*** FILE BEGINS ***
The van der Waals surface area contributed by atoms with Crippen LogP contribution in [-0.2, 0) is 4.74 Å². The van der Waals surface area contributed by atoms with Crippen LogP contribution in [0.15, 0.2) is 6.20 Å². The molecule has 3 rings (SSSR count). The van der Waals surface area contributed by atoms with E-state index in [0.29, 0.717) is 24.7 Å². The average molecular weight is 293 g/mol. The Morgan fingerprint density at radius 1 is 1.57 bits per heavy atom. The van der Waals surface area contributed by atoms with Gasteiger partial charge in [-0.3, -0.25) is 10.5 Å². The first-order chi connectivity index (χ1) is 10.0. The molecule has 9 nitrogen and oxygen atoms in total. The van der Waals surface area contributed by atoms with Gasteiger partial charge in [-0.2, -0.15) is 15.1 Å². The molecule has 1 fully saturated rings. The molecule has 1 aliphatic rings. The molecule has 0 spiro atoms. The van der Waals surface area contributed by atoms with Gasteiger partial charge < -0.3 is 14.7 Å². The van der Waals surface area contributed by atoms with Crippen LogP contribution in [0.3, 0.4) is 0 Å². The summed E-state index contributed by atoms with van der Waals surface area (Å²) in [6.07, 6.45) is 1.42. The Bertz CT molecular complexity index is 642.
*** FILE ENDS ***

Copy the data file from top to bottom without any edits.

The van der Waals surface area contributed by atoms with Crippen LogP contribution in [-0.2, 0) is 4.74 Å². The van der Waals surface area contributed by atoms with Crippen LogP contribution in [0.15, 0.2) is 6.20 Å². The molecule has 3 rings (SSSR count). The van der Waals surface area contributed by atoms with E-state index in [0.29, 0.717) is 24.7 Å². The average molecular weight is 293 g/mol. The Morgan fingerprint density at radius 1 is 1.57 bits per heavy atom. The van der Waals surface area contributed by atoms with Gasteiger partial charge in [-0.3, -0.25) is 10.5 Å². The first-order chi connectivity index (χ1) is 10.0. The molecule has 9 nitrogen and oxygen atoms in total. The van der Waals surface area contributed by atoms with Gasteiger partial charge in [-0.2, -0.15) is 15.1 Å². The molecule has 1 fully saturated rings. The molecule has 1 aliphatic rings. The molecule has 0 spiro atoms. The van der Waals surface area contributed by atoms with Gasteiger partial charge < -0.3 is 14.7 Å². The van der Waals surface area contributed by atoms with Crippen LogP contribution in [0.3, 0.4) is 0 Å². The summed E-state index contributed by atoms with van der Waals surface area (Å²) in [6.07, 6.45) is 1.42. The Bertz CT molecular complexity index is 642.